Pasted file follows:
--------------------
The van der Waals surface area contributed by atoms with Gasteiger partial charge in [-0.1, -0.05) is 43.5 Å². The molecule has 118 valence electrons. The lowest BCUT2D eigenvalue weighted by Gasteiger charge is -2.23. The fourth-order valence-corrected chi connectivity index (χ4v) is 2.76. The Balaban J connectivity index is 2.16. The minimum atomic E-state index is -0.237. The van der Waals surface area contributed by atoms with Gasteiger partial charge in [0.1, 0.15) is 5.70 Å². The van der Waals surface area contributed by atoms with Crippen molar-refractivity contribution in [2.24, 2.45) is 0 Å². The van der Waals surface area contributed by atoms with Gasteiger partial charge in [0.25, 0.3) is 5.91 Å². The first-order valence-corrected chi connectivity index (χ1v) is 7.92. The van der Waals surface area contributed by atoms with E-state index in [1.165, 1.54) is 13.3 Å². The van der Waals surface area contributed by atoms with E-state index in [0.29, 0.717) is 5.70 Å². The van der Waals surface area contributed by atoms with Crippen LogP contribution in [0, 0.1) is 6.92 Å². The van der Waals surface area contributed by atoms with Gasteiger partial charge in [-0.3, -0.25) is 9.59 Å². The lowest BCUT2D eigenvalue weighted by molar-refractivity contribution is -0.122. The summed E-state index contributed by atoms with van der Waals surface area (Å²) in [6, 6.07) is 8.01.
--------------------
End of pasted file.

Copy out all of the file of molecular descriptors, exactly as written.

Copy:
The van der Waals surface area contributed by atoms with Gasteiger partial charge in [-0.1, -0.05) is 43.5 Å². The molecule has 118 valence electrons. The lowest BCUT2D eigenvalue weighted by Gasteiger charge is -2.23. The fourth-order valence-corrected chi connectivity index (χ4v) is 2.76. The Balaban J connectivity index is 2.16. The minimum atomic E-state index is -0.237. The van der Waals surface area contributed by atoms with Gasteiger partial charge in [0.1, 0.15) is 5.70 Å². The van der Waals surface area contributed by atoms with Crippen molar-refractivity contribution in [2.24, 2.45) is 0 Å². The van der Waals surface area contributed by atoms with Gasteiger partial charge in [0.25, 0.3) is 5.91 Å². The first-order valence-corrected chi connectivity index (χ1v) is 7.92. The van der Waals surface area contributed by atoms with E-state index in [1.165, 1.54) is 13.3 Å². The van der Waals surface area contributed by atoms with E-state index in [0.29, 0.717) is 5.70 Å². The van der Waals surface area contributed by atoms with Crippen LogP contribution in [0, 0.1) is 6.92 Å². The van der Waals surface area contributed by atoms with Gasteiger partial charge in [-0.3, -0.25) is 9.59 Å². The lowest BCUT2D eigenvalue weighted by molar-refractivity contribution is -0.122. The summed E-state index contributed by atoms with van der Waals surface area (Å²) in [6, 6.07) is 8.01.